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Malchace

Ship Stats

Location: 34°36'15.37"N, 75°47'13.31"W (34.60427, -75.78703)

Depth: 200 feet

Vessel Type: Cargo ship

Length: 333.8 feet Breadth: 48.0 feet

Gross Tonnage: 3,516 Cargo: 3,628 tons of soda ash

Built: 1920, Merrill-Stevens Ship Building Corp., Jacksonville, Fla.

Hull Number: Unknown Port of Registry: Wilmington, Del.

Owner: Marine Transport Lines, Inc., New York, N.Y.

Lloyd's Register Details: Steel hull, fitted for oil fuel, longitudinal framing, one deck, triple expansion three cylinder steam engine

Former Names: Chickamauga (United States Shipping Board, 1920-1929)

Date Lost: April 9, 1942

Sunk By: U-160 Survivors: 28 of 29 (1 dead)

Data Collected on Site: Multibeam and side scan sonar surveys

Significance: Casualty of World War II's Battle of the Atlantic

Wreck Site

Sonar image of Malchace
Multibeam survey image of Malchace wreck site. Click here for a larger image. Image: NOAA

The wreck site is located in over 200 feet of water in the Gulf Stream, southeast of Ocracoke, N.C. From the sonar data collected at the site and according to dive reports, the wreck is lying on its extreme port side and is almost upside down. The hull is basically intact and the boilers are visible. The stern provides the highest form of relief of the wreck.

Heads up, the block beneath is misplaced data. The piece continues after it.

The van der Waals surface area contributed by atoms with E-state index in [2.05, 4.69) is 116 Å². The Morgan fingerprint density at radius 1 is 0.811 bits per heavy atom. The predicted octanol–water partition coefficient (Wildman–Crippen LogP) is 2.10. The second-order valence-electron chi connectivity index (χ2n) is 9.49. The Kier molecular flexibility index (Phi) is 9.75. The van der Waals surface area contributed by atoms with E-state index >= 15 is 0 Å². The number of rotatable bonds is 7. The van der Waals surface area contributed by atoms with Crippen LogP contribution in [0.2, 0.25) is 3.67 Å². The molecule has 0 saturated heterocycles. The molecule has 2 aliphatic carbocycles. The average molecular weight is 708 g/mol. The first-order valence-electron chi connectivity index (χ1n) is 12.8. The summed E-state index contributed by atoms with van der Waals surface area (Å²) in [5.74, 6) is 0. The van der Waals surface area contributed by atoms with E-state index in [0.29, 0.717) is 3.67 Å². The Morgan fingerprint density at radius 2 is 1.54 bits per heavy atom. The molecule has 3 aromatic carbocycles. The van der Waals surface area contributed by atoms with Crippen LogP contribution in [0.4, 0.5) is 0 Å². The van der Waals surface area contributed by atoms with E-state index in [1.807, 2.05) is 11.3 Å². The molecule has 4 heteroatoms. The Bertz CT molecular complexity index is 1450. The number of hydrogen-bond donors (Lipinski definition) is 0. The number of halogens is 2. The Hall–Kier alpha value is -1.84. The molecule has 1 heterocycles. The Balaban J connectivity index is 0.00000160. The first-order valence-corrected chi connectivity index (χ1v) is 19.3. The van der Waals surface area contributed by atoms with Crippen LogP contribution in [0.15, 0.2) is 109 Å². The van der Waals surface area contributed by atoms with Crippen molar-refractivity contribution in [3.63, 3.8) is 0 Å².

multibeam survey of Malchace wreck site
Multibeam survey of Malchace wreck site (NOAA Ship Nancy Foster, 2016). Click here for a larger image. Image: NOAA

Historical Background

In early April of 1942, Malchace was transiting alone carrying a load of soda ash from Baton Rouge, La., to Hopewell, N.J. Disaster struck in the early morning hours on April 9, when U-160 attacked the unarmed Malchace. The ship was struck by a torpedo on the port side, just forward of the number four hold. The captain, Henry F. Magnusdal, ordered all engines stopped. While the crew began to assess the damage, U-160 surfaced and circled the ship before sending a second torpedo into Malchace's port side just aft of the number three hold. The explosion blew a hole in the bulkhead, and the engine room quickly flooded. After the second torpedo strike, the captain ordered the crew to abandon ship. All but one of the 29 crewmembers made it safely to the lifeboats.

Within a few hours, Malchace sank. As the survivors were rowing towards the shore in the still dark morning, they witnessed the explosion and resulting fire from another sinking merchant ship, the tanker Atlas, that had been torpedoed by U-552. Later that morning, the lifeboats were spotted by a passing Mexican tanker, Faja de Oro. The survivors were rescued and later transferred to a guard vessel at Cape Henry, Va., and taken to Norfolk, Va.

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